At Blush we often look to the catwalk for inspiration, but what with the no make-up make-up and berry lips we’ve seen for Spring, Summer, Autumn and Winter, things have been getting a little samey of late. So I asked Blush contributor Annie, to road test this season’s most radical look and brave Prada’s gold lips. Here’s how she got on.
I’m all for appearance-related experimentation (see: pink hair, untamed eyebrows). In fact, things most people find frightening, I’ve become desensitised to completely. It’s a rare thing for a beauty trend to strike me as challenging. Which is probably why the gold lips worn in Prada’s SS16 show so appealed to me. This isn’t a twist on a classic, or something just slightly off beat. This is a look far from minimal and natural, so non-pretty as to be actually very pretty. It’s almost puzzling to look at: “if those are lips, why do they look like liquid metal?” FUN!
They were created by personal icon Pat McGrath, probably using her amazing and painfully exclusive gold pigment. I, obviously, don’t own that, but I rifled around to find an equivalent, and I did, in the amazing L’Oreal Infallible Eyeshaow line up: this one called 027 Goldmine. These eyeshadows are the best cheaper brands have to offer and like all good things, they must come to an end. They’re nearly impossible to find in store, but I got Goldmine from eBay, new and packaged, for under £3.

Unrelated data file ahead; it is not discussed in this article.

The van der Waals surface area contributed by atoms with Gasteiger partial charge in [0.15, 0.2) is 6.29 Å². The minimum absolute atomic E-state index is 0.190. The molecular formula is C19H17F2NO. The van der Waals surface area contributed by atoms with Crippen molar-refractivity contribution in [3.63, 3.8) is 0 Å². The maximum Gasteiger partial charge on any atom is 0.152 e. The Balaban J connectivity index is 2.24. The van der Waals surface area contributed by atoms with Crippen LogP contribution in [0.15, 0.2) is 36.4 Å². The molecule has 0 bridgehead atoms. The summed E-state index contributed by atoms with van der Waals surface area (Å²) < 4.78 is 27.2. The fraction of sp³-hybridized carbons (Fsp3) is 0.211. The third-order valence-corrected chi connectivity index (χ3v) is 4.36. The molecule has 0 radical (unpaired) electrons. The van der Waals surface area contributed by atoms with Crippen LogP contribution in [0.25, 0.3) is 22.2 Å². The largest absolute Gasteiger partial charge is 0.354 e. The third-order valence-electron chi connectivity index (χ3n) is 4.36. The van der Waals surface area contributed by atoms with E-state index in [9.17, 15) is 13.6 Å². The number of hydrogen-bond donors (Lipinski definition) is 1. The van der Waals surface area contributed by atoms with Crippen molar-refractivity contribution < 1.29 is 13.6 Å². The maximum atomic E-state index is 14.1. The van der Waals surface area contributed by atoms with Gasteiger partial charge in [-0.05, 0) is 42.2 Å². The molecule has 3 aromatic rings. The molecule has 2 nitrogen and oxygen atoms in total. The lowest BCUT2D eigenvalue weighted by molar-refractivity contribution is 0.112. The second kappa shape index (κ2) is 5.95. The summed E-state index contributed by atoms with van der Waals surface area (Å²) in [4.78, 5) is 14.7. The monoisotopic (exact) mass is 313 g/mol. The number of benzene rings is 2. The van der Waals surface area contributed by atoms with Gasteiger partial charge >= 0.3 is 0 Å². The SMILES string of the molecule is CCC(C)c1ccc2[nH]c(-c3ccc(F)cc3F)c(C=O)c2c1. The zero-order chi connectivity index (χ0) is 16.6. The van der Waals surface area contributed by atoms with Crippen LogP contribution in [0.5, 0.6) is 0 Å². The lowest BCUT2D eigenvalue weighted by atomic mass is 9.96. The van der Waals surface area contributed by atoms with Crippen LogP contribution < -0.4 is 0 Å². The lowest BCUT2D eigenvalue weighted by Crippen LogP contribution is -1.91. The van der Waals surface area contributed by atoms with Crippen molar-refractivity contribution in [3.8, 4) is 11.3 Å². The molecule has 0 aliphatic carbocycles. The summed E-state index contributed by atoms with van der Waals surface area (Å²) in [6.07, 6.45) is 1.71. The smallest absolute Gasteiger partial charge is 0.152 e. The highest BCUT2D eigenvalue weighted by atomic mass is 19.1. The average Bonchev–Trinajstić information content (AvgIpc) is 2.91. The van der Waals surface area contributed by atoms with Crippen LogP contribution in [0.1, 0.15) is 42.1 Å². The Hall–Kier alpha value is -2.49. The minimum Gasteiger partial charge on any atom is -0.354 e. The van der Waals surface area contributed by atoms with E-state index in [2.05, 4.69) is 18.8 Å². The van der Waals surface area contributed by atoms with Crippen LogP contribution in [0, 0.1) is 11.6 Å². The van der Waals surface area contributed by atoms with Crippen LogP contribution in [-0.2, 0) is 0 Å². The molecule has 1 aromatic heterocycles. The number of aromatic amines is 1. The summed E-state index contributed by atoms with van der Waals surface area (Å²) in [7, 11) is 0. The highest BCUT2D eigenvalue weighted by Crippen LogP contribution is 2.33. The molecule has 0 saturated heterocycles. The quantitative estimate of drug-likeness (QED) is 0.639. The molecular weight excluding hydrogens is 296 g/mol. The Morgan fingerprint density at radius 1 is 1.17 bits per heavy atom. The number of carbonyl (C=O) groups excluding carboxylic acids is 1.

Goldmine is a pressed pigment, like a loose eyeshadow clumped together. It feels like a cream and a powder at the same time, which is confusing but it’s fine, don’t worry about what it is – just enjoy it. This creaminess, combined with the highly shiny finish, stops it looking too much like powder on the lips. Powdery lips are not attractive, not even in the avant-garde-Pat-McGrath sense.
To apply, I first swiped it on like a lip balm with my finger. This got the bulk of the colour I wanted in place – these eyeshadows apply best with a finger, possibly for a science reason that I don’t know. Then, in one corner of the pan I added a singular eye drop. This wets the shadow, making it like watercolour paint – even smoother and more pigmented. I mixed the wet cream with my Real Techniques Detailer Brush – the only lip brush you really need, and you probably already own it. I used this to sharpen up the outline of my lips, and to make the gold even more golden.
I also think I could tone this down for less of a jarring effect. Tapping a bit of the gold in the center of the lips over a shiny pink gloss would nod to McGrath without looking quite so robotic or self-consciously “fashun.”
So, what do you think? I either like it or definitely don’t. I think this shade of gold might be too close to my skin shade, and would look better on darker skintones. And perhaps a deeper, less pastel-ly gold would wash me out less. But flatteringness is not the point of this look, nor should it be. At the club or a party, I think I probably would wear this. Why not? Yolo or something. One thing I can confidently say is that the Goldmine eyeshadow is, indeed, a goldmine. Top marks as ever, Infallible Eyeshadows.